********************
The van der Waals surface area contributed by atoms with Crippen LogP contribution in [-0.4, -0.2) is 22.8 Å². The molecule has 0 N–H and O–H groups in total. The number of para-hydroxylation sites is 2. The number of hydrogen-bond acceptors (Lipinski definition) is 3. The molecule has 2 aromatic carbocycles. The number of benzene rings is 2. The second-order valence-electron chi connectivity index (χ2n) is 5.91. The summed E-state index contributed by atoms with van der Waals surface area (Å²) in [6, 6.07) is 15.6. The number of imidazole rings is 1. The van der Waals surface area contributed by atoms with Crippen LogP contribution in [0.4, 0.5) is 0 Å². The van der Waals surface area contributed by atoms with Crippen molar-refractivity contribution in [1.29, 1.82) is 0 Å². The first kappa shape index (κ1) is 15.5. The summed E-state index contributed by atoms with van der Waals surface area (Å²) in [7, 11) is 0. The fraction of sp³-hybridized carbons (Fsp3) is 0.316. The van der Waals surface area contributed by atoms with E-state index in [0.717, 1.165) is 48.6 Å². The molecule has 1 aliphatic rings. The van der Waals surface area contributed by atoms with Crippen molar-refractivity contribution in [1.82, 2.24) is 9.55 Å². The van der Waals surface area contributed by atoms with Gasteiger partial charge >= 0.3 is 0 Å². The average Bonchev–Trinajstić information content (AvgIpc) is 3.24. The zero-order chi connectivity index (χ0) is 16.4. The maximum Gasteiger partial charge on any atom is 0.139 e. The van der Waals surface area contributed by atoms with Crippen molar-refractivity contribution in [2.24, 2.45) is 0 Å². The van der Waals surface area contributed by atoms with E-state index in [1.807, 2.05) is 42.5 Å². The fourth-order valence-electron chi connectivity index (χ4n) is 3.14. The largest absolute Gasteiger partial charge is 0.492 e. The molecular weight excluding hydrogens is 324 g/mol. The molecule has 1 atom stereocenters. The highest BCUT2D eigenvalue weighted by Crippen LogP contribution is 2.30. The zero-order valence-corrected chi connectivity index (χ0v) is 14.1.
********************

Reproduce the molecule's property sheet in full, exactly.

The van der Waals surface area contributed by atoms with Crippen LogP contribution in [-0.4, -0.2) is 22.8 Å². The molecule has 0 N–H and O–H groups in total. The number of para-hydroxylation sites is 2. The number of hydrogen-bond acceptors (Lipinski definition) is 3. The molecule has 2 aromatic carbocycles. The number of benzene rings is 2. The second-order valence-electron chi connectivity index (χ2n) is 5.91. The summed E-state index contributed by atoms with van der Waals surface area (Å²) in [6, 6.07) is 15.6. The number of imidazole rings is 1. The van der Waals surface area contributed by atoms with Crippen LogP contribution in [0.4, 0.5) is 0 Å². The van der Waals surface area contributed by atoms with Crippen molar-refractivity contribution in [1.29, 1.82) is 0 Å². The first kappa shape index (κ1) is 15.5. The summed E-state index contributed by atoms with van der Waals surface area (Å²) in [7, 11) is 0. The fraction of sp³-hybridized carbons (Fsp3) is 0.316. The van der Waals surface area contributed by atoms with E-state index in [0.717, 1.165) is 48.6 Å². The molecule has 1 aliphatic rings. The van der Waals surface area contributed by atoms with Crippen molar-refractivity contribution in [1.82, 2.24) is 9.55 Å². The van der Waals surface area contributed by atoms with Gasteiger partial charge >= 0.3 is 0 Å². The average Bonchev–Trinajstić information content (AvgIpc) is 3.24. The zero-order chi connectivity index (χ0) is 16.4. The maximum Gasteiger partial charge on any atom is 0.139 e. The van der Waals surface area contributed by atoms with Crippen molar-refractivity contribution in [2.24, 2.45) is 0 Å². The van der Waals surface area contributed by atoms with E-state index in [1.807, 2.05) is 42.5 Å². The fourth-order valence-electron chi connectivity index (χ4n) is 3.14. The largest absolute Gasteiger partial charge is 0.492 e. The molecular weight excluding hydrogens is 324 g/mol. The molecule has 1 atom stereocenters. The highest BCUT2D eigenvalue weighted by Crippen LogP contribution is 2.30. The zero-order valence-corrected chi connectivity index (χ0v) is 14.1.